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Flow Installation strategy - suggestions please


#1

Hey all,

Just after some suggestions / views on my plan as a second year suburban beekeeper with a shiny new full flow and box.

I’m based in Melbourne, Australia and my bees have survived winter and are busy out in the wild. Hooray, I did not kill them all! Over winter they have been living in their brood with a single level of super on top.

It’s a lovely weekend hopefully coming, so I plan to install my new honeyflow. I was thinking about this approach, what does everyone think?

  1. Raise the queen excluder up one level to take over the old super (non-flow). This gives the queen more space and should help to avoid swarming.
  2. Pop the new flow on top of the super, making the entire hive 3 level + the roof.

This way the bees have more space, and I exclusively extract from the flow which I’m happy with in terms of yield.

Then towards the end of the season, I will look to potentially remove the midlevel brood and drop the flow box down. Leaving less space for brood, but honey for winter feeding.

Does this make sense? Or is it just rambling nonsense? In terms of high and shelter from wind it should be fine, and I can always strap the hive together for extra stability.

Cheers,


#2

There is much debate on the use of a single or double brood box, if using a single then you will need to exercise spring management by manipulating some brood frames on a regular basis to keep enough space for your queen, with the double brood box this is not so much an issue. I think your approach to moving the excluder up is sound. Are you planning to also take some of the honey frames in your second box or leave this for the bees? Take note that your bees will most likely not enter the Flow box unless the two bottom boxes are full. For winter as you have suggested reduce your brood to a single box, move the excluder down and place a hive mat on top of the brood chamber to keep the warmth in and prevent any moisture dripping down onto the bees and chilling the brood. I get a lot of moisture in my hives and have installed a Warre’ style quilt on top of the hive for additional insulation, you don’t want moisture and mold in the flow frames.


#3

Thanks! I will have to take a look in the super and confirm the honey levels. Last week there was no more than a frame stored. I see you point, the bees won’t more up to the flow if they don’t have to, rather I guess they will just store honey in the extended brood? Or am I missing something?


#4

I think you have it in a nutshell. I keep the bees compacted into 1 box and regularly (every 2-3 weeks) move any full honey frames up into the super and replace those frames with drawn comb or foundation. This way, there is always space being created for the queen to lay during the spring build up. My climate is mild, which helps and being in an urban environment means there is always forage so I am harvesting all year round (except June-August). If you get a strong nectar flow, then your bees will fill the Flow frames but if not then it may take some time for that 2nd brood box to fill before they go up to the 3rd (Flow) box.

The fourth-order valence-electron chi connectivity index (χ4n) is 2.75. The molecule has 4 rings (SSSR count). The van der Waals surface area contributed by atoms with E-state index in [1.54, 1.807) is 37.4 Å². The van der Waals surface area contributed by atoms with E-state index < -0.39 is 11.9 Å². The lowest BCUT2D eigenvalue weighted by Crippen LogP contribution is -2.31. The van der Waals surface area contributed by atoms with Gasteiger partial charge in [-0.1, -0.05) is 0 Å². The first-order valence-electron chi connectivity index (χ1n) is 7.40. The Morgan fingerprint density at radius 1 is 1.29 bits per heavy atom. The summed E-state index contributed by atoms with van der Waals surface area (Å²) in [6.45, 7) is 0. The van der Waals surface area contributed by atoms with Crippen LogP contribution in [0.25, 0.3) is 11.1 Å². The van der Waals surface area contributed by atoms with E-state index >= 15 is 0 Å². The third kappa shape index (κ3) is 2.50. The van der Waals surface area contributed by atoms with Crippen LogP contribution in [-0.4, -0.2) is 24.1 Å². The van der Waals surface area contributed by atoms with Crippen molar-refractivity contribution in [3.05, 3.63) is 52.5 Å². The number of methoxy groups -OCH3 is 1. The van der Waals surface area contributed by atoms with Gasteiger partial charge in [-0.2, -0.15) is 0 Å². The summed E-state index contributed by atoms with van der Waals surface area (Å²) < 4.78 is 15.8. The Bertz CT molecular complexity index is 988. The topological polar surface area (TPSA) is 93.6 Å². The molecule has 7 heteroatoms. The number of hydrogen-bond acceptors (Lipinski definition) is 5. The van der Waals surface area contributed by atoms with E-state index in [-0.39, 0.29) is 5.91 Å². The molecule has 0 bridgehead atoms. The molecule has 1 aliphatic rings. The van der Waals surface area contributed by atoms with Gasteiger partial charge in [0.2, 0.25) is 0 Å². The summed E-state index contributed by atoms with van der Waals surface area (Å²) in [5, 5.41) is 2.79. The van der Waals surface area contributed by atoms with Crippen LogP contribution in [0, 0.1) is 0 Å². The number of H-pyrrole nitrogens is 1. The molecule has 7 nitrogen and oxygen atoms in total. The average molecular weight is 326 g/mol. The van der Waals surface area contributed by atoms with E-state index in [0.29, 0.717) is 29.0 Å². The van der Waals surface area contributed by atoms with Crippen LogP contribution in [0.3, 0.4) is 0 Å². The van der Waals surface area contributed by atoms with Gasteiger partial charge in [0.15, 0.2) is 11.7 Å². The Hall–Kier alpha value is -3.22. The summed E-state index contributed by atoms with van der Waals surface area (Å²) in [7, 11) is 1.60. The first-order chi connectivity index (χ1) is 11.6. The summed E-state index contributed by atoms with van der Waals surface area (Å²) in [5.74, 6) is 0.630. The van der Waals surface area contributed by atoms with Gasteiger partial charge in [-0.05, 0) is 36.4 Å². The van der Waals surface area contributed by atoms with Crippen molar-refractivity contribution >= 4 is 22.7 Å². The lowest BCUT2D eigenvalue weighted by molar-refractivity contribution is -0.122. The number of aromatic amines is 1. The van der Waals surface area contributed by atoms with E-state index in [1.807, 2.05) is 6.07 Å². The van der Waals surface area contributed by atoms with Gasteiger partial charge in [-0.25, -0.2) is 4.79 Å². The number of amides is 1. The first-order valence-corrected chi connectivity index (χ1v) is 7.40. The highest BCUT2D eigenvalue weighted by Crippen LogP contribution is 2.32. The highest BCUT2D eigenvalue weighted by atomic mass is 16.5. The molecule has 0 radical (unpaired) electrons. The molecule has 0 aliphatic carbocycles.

#5

Thanks, then perhaps the approach is two levels, just the brood and flow box.

Another question, what would I do in which case with any full frames in my existing super? Just harvest them and replace with an empty flow box.


#6

You could harvest them or store in the freezer/fridge as additional stores for winter. Or you could take the 2nd super and swap with the Flow box (basically you would be under-supering the Flow box) but be careful that brood and pollen are not in the super being placed at the top as they will most likely not survive and the pollen should be located close to the brood. If there is too much brood in the 2nd super, then just leave them the way it is, its just not worth the effort and worry.


#7

I would also leave two brood boxes. This is not only advantageous for the bees, but also a good foundation in case you want to split. In the winter, especially if it is a harsh one, you might want to remove the queel exlcuder fom the top (Flow Hive ) too, because the bees will ball and star consuming the honey from the bottom up. Once they consume all in the two broodboxes, they will move to the Flow Hive. If your queed excluder is set, they will leave the queen behind and she could freeze to death. Of course that only happens in real cold weather with ling winters. I live in Houston and the bees practically forage all year long.


#8

Two brood boxes is a sound idea. If it were in my apiary I would leave the excluder off until I saw the bees storing nectar in the flow super. Sometimes bees ignore an undrawn box above an excluder. Either way you do it keep us posted on the progress.


#9

You might find this topic interesting :slight_smile:

http://forum.honeyflow.com/t/how-many-boxes-should-be-used-with-the-flow-hive/2232?u=faroe


#10

Hi everyone, thanks for all the suggestions.

So we took a look today, the queen seem to be laying well in the hive but it’s not filled up yet. We ended up replacing a frame earlier in spring and that one has not been touched yet.

The super on top has about 2 full frames and steady progress on the remaining 6. We’ve decided to give the brood some extra space and opt for putting the flow at the very top. So far I’ve seen 1 bee in it! I will update this thread on progress.


#11

And some pictures here at our blog

http://lornestreetgarden.com/ not the best of pictures mind you.